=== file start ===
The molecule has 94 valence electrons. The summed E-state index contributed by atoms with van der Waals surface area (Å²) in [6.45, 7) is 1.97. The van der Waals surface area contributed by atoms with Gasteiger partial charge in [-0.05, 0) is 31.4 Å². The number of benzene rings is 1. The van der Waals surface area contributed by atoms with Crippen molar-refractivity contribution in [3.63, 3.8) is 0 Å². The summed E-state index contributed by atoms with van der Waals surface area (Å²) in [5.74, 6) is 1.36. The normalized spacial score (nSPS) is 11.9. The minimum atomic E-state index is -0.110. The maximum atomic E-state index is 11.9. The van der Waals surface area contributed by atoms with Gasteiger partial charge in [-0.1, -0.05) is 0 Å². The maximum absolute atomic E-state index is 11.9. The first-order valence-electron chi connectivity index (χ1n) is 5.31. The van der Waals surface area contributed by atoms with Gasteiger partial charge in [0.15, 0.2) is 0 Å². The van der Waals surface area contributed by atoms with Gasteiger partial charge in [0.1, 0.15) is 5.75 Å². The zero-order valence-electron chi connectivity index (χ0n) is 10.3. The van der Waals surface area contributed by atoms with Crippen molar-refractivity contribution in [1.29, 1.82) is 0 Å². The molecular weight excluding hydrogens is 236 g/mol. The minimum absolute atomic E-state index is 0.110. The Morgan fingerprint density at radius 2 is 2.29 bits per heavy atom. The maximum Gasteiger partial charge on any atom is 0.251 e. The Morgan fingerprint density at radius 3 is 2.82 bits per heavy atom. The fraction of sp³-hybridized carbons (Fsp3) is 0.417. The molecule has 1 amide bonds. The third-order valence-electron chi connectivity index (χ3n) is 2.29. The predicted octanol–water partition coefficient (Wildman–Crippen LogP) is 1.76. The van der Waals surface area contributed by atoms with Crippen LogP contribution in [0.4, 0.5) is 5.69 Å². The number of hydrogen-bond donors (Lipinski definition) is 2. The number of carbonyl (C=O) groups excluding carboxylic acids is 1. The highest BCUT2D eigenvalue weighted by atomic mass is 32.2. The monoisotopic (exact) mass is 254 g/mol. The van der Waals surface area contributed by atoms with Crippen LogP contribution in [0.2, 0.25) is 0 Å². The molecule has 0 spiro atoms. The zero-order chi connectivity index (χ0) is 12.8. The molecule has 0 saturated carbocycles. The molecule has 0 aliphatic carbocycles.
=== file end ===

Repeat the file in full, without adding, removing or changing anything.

The molecule has 94 valence electrons. The summed E-state index contributed by atoms with van der Waals surface area (Å²) in [6.45, 7) is 1.97. The van der Waals surface area contributed by atoms with Gasteiger partial charge in [-0.05, 0) is 31.4 Å². The number of benzene rings is 1. The van der Waals surface area contributed by atoms with Crippen molar-refractivity contribution in [3.63, 3.8) is 0 Å². The summed E-state index contributed by atoms with van der Waals surface area (Å²) in [5.74, 6) is 1.36. The normalized spacial score (nSPS) is 11.9. The minimum atomic E-state index is -0.110. The maximum atomic E-state index is 11.9. The van der Waals surface area contributed by atoms with Gasteiger partial charge in [-0.1, -0.05) is 0 Å². The maximum absolute atomic E-state index is 11.9. The first-order valence-electron chi connectivity index (χ1n) is 5.31. The van der Waals surface area contributed by atoms with Gasteiger partial charge in [0.15, 0.2) is 0 Å². The van der Waals surface area contributed by atoms with Gasteiger partial charge in [0.1, 0.15) is 5.75 Å². The zero-order valence-electron chi connectivity index (χ0n) is 10.3. The van der Waals surface area contributed by atoms with Crippen molar-refractivity contribution in [1.29, 1.82) is 0 Å². The molecular weight excluding hydrogens is 236 g/mol. The minimum absolute atomic E-state index is 0.110. The Morgan fingerprint density at radius 2 is 2.29 bits per heavy atom. The maximum Gasteiger partial charge on any atom is 0.251 e. The Morgan fingerprint density at radius 3 is 2.82 bits per heavy atom. The fraction of sp³-hybridized carbons (Fsp3) is 0.417. The molecule has 1 amide bonds. The third-order valence-electron chi connectivity index (χ3n) is 2.29. The predicted octanol–water partition coefficient (Wildman–Crippen LogP) is 1.76. The van der Waals surface area contributed by atoms with Crippen LogP contribution in [0.4, 0.5) is 5.69 Å². The number of hydrogen-bond donors (Lipinski definition) is 2. The number of carbonyl (C=O) groups excluding carboxylic acids is 1. The highest BCUT2D eigenvalue weighted by atomic mass is 32.2. The monoisotopic (exact) mass is 254 g/mol. The van der Waals surface area contributed by atoms with Crippen LogP contribution in [0.2, 0.25) is 0 Å². The molecule has 0 spiro atoms. The zero-order chi connectivity index (χ0) is 12.8. The molecule has 0 saturated carbocycles. The molecule has 0 aliphatic carbocycles.